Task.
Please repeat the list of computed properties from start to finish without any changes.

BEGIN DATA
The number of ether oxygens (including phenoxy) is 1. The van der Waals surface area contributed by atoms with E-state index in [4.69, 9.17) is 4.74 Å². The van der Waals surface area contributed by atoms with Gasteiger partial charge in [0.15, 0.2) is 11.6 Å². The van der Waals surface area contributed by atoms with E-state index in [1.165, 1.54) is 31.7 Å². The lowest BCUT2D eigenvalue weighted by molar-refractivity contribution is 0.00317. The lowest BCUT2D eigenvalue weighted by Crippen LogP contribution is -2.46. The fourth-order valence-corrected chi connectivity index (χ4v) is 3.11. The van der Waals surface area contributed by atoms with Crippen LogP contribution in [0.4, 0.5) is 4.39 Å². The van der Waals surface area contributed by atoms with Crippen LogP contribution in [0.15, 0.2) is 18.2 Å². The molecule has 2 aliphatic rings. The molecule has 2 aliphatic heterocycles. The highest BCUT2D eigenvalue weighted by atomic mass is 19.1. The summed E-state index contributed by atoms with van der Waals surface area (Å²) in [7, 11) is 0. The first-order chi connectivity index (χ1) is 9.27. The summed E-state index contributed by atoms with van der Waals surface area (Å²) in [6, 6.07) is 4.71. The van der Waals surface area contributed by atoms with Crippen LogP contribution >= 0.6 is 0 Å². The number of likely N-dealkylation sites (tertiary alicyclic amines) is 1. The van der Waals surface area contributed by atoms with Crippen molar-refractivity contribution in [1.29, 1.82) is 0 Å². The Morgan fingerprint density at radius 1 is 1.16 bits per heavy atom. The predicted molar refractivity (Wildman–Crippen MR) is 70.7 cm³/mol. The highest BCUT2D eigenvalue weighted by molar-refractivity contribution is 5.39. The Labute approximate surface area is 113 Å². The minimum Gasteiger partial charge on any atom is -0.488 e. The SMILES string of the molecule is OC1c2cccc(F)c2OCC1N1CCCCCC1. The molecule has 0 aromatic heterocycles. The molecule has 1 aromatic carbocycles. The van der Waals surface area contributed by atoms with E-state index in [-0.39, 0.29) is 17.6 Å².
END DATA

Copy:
The number of ether oxygens (including phenoxy) is 1. The van der Waals surface area contributed by atoms with E-state index in [4.69, 9.17) is 4.74 Å². The van der Waals surface area contributed by atoms with Gasteiger partial charge in [0.15, 0.2) is 11.6 Å². The van der Waals surface area contributed by atoms with E-state index in [1.165, 1.54) is 31.7 Å². The lowest BCUT2D eigenvalue weighted by molar-refractivity contribution is 0.00317. The lowest BCUT2D eigenvalue weighted by Crippen LogP contribution is -2.46. The fourth-order valence-corrected chi connectivity index (χ4v) is 3.11. The van der Waals surface area contributed by atoms with Crippen LogP contribution in [0.4, 0.5) is 4.39 Å². The van der Waals surface area contributed by atoms with Crippen LogP contribution in [0.15, 0.2) is 18.2 Å². The molecule has 2 aliphatic rings. The molecule has 2 aliphatic heterocycles. The highest BCUT2D eigenvalue weighted by atomic mass is 19.1. The summed E-state index contributed by atoms with van der Waals surface area (Å²) in [7, 11) is 0. The first-order chi connectivity index (χ1) is 9.27. The summed E-state index contributed by atoms with van der Waals surface area (Å²) in [6, 6.07) is 4.71. The van der Waals surface area contributed by atoms with Crippen LogP contribution >= 0.6 is 0 Å². The number of likely N-dealkylation sites (tertiary alicyclic amines) is 1. The van der Waals surface area contributed by atoms with Crippen molar-refractivity contribution in [1.29, 1.82) is 0 Å². The Morgan fingerprint density at radius 1 is 1.16 bits per heavy atom. The predicted molar refractivity (Wildman–Crippen MR) is 70.7 cm³/mol. The highest BCUT2D eigenvalue weighted by molar-refractivity contribution is 5.39. The Labute approximate surface area is 113 Å². The minimum Gasteiger partial charge on any atom is -0.488 e. The SMILES string of the molecule is OC1c2cccc(F)c2OCC1N1CCCCCC1. The molecule has 0 aromatic heterocycles. The molecule has 1 aromatic carbocycles. The van der Waals surface area contributed by atoms with E-state index in [-0.39, 0.29) is 17.6 Å².